Is 9mm the New Black

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Introduced in 1901 by an Austrian guy who lent his name to a popular pistol he designed, the 9x19mm Parabellum round has seen its ups and downs. Long a military round on a global scale, it was marginalized in the US for generations until it gained some ground in the 1980s. Then came the .40S&W and the 9mm's name has been mud ever since. That is, until today

9mm 101

At the turn of the century, a character with a great mustache by the name of Georg "Don't Call me George" Luger was working on a toggle-lock pistol. His innovative new gun was chambered in about the only practical semi-auto round of the day, the 7.65x25mm Borchardt (you remember that round, don't you?). Well the toggle didn't quite work with such a long round, so Luger put a larger 9mm bullet on a shorter 19mm case and invented what is known as the 9x19mm Luger today.

(Georg Luger's pistol and his 9mm ammo would long outlive him, even today being commonly just called by his name.)

The official name of the round was the 'Parabellum' which comes from the Latin phrase Si vis pacem, para bellum ("If you seek peace, prepare for war"). This was fitting because Luger was pitching his new pistol/round to a number of countries as a gun to equip their militaries. It was soon adopted by Imperial Germany (hence the Luger P08 pistol), Holland, Portugal, Switzerland (duh) and others.

Loved in Europe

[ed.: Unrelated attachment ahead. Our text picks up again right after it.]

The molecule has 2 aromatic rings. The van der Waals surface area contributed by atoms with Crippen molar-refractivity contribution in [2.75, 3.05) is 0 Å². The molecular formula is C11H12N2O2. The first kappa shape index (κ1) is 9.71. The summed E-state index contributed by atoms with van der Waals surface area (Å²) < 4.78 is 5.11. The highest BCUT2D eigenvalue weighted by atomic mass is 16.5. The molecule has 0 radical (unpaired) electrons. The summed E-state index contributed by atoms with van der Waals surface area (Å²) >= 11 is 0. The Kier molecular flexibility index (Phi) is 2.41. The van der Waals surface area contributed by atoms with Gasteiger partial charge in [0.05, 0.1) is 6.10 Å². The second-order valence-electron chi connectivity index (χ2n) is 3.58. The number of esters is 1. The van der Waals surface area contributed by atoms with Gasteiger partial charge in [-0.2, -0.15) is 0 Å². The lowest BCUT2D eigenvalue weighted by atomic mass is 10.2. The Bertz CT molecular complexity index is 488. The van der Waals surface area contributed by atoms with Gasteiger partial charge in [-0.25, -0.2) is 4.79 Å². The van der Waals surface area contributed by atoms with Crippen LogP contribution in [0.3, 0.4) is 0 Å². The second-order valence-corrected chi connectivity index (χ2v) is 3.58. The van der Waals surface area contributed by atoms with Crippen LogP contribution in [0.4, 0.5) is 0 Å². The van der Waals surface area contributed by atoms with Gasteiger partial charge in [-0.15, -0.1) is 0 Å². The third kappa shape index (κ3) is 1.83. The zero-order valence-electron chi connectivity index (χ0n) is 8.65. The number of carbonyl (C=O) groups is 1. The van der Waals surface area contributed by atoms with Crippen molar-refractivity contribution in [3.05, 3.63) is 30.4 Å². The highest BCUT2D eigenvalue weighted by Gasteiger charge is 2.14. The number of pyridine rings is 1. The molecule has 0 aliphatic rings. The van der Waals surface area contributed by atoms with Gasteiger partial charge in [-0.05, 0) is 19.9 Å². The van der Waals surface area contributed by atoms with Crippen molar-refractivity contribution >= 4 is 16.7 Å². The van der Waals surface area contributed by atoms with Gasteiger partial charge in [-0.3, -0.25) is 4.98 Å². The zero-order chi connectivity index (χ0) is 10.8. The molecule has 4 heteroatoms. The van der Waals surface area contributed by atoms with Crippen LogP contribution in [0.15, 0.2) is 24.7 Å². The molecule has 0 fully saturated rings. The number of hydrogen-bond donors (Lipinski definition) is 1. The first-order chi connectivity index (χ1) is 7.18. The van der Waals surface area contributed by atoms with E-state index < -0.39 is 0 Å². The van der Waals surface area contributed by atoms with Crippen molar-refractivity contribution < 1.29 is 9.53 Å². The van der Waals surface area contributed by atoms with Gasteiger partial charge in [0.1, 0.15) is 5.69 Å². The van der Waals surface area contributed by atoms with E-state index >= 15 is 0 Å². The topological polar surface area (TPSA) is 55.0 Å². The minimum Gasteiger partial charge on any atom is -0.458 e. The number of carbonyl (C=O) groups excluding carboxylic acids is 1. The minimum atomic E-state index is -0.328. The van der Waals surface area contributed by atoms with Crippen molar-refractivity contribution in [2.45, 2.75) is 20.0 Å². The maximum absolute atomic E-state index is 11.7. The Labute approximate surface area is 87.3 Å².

Even when the Luger pistol faded after the First World War, its round continued onward. Most of the combat pistols used in Western Europe for the next century were chambered in 9x19mm. This included the Browning Hi-Power, Polish Radom wz. 35 Vis, Czech CZ-75, Walther P-38, the Italian Beretta M51, and later 92 series, the Finn/Swedish Lahti, early HK guns, almost every submachine gun, and just about every SIG P-series pistol ever made. In fact, with the exception of very small blowback pistols, the 9mm was seen as just about *the* combat handgun round. Many countries even forbade the ownership and use of such a powerful round, declaring it the domain of the military and police only. But the US seemed a tough nut to crack.

The cult of the .45/.38

In the states, we looked at Georg Luger's gun and round back in the 1900s when they were new to the world. The US Army even ordered 1000 of the later infamous weapons for testing. The thing is, the Army decided that the 9mm was just too underpowered and decreed the entry-level caliber for effectiveness was the .45ACP. This round, which works out to 11.43-23mm in metric lengths, was just too long for the Luger pistol and the Colt model of 1911 won the contract. Well, the 1911 lasted in US service for the next 75 years (never leaving with the Marines who continued to rebuild old WWII guns until they finally were allowed to buy new 1911s last year).

In law enforcement the .38S&W, followed by the .38SPL and finally the .357MAG reigned from the 1900s to the late 1970s. This is because wheelguns were the standard LE loadout during that time. With the .45 being the military round, and rimmed .38s being the LE round, there was little love to go round for that Euro imported 9milly. The only guns in the US before the 1950s even chambered for it came from Europe, often in the duffle bags of returning GIs from the World Wars. Then that changed with the


(This S&W 5946 is the classic Wondernine of the 1980s and early 1990s.)

In the 1950s Smith and Wesson introduced the Model 39, a sweet-shooting 8-shot pistol chambered in (gasp) 9mm Luger. Proving popular on the civilian market, the company redesigned this gun to be a double rather than single stack gun in 1971. This new 14-shot 9mm was called the Model 59 and started to pick up law enforcement sales. It seemed a 14+1 pistol with a fast reload could beat the tried and true six-shooter every time in speed tests. By the 1980s Ruger jumped into the fray with the 15-shot P-85 to try to catch up to S&W. Then came a new import from Austria named Glock with its 17-shot magazine.